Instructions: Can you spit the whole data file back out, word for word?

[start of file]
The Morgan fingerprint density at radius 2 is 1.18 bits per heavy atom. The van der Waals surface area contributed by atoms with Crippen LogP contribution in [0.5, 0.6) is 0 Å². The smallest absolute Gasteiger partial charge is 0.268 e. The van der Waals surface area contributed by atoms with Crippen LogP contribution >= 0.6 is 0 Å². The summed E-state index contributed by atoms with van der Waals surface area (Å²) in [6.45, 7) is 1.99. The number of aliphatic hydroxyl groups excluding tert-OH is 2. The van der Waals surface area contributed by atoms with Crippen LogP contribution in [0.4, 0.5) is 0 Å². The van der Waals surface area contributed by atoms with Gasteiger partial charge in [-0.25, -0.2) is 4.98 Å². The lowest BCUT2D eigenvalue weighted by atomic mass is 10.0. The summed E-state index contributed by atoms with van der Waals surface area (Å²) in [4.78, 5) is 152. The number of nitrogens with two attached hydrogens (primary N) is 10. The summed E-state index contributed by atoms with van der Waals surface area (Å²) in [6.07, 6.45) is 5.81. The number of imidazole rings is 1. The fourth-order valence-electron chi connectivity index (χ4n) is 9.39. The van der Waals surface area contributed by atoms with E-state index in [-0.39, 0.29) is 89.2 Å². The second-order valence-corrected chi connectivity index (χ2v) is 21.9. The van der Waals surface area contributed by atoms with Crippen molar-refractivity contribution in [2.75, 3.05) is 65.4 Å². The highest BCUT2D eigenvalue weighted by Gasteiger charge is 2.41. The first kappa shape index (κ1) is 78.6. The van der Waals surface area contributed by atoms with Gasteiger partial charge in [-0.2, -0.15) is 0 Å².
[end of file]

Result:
The Morgan fingerprint density at radius 2 is 1.18 bits per heavy atom. The van der Waals surface area contributed by atoms with Crippen LogP contribution in [0.5, 0.6) is 0 Å². The smallest absolute Gasteiger partial charge is 0.268 e. The van der Waals surface area contributed by atoms with Crippen LogP contribution >= 0.6 is 0 Å². The summed E-state index contributed by atoms with van der Waals surface area (Å²) in [6.45, 7) is 1.99. The number of aliphatic hydroxyl groups excluding tert-OH is 2. The van der Waals surface area contributed by atoms with Crippen LogP contribution in [0.4, 0.5) is 0 Å². The van der Waals surface area contributed by atoms with Gasteiger partial charge in [-0.25, -0.2) is 4.98 Å². The lowest BCUT2D eigenvalue weighted by atomic mass is 10.0. The summed E-state index contributed by atoms with van der Waals surface area (Å²) in [4.78, 5) is 152. The number of nitrogens with two attached hydrogens (primary N) is 10. The summed E-state index contributed by atoms with van der Waals surface area (Å²) in [6.07, 6.45) is 5.81. The number of imidazole rings is 1. The fourth-order valence-electron chi connectivity index (χ4n) is 9.39. The van der Waals surface area contributed by atoms with E-state index in [-0.39, 0.29) is 89.2 Å². The second-order valence-corrected chi connectivity index (χ2v) is 21.9. The van der Waals surface area contributed by atoms with Crippen molar-refractivity contribution in [2.75, 3.05) is 65.4 Å². The highest BCUT2D eigenvalue weighted by Gasteiger charge is 2.41. The first kappa shape index (κ1) is 78.6. The van der Waals surface area contributed by atoms with Gasteiger partial charge in [-0.2, -0.15) is 0 Å².